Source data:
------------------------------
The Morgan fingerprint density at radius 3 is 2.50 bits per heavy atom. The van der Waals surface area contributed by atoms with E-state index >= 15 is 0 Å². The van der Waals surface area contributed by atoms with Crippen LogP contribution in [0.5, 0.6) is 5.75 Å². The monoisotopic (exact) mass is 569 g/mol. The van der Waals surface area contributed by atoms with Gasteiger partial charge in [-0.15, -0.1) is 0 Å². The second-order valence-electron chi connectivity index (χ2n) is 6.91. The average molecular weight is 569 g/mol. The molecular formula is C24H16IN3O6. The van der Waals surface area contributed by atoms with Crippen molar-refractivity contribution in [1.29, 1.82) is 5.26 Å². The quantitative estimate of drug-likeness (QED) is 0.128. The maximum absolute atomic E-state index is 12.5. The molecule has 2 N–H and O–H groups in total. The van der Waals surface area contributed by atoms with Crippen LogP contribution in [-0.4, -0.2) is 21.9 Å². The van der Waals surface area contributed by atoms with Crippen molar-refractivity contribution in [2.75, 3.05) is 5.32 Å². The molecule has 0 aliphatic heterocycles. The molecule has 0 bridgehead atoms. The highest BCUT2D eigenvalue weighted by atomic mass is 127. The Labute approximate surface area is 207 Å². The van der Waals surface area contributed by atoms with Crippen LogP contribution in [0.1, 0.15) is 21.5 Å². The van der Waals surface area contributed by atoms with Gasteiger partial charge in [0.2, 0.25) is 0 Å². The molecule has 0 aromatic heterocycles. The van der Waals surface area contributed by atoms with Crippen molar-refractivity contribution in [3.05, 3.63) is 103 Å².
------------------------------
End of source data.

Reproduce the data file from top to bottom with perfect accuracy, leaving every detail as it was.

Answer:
The Morgan fingerprint density at radius 3 is 2.50 bits per heavy atom. The van der Waals surface area contributed by atoms with E-state index >= 15 is 0 Å². The van der Waals surface area contributed by atoms with Crippen LogP contribution in [0.5, 0.6) is 5.75 Å². The monoisotopic (exact) mass is 569 g/mol. The van der Waals surface area contributed by atoms with Gasteiger partial charge in [-0.15, -0.1) is 0 Å². The second-order valence-electron chi connectivity index (χ2n) is 6.91. The average molecular weight is 569 g/mol. The molecular formula is C24H16IN3O6. The van der Waals surface area contributed by atoms with Crippen molar-refractivity contribution in [1.29, 1.82) is 5.26 Å². The quantitative estimate of drug-likeness (QED) is 0.128. The maximum absolute atomic E-state index is 12.5. The molecule has 2 N–H and O–H groups in total. The van der Waals surface area contributed by atoms with Crippen LogP contribution in [-0.4, -0.2) is 21.9 Å². The van der Waals surface area contributed by atoms with Crippen molar-refractivity contribution in [2.75, 3.05) is 5.32 Å². The molecule has 0 aliphatic heterocycles. The molecule has 0 bridgehead atoms. The highest BCUT2D eigenvalue weighted by atomic mass is 127. The Labute approximate surface area is 207 Å². The van der Waals surface area contributed by atoms with Crippen LogP contribution in [0.1, 0.15) is 21.5 Å². The van der Waals surface area contributed by atoms with Gasteiger partial charge in [0.2, 0.25) is 0 Å². The molecule has 0 aromatic heterocycles. The van der Waals surface area contributed by atoms with Crippen molar-refractivity contribution in [3.05, 3.63) is 103 Å².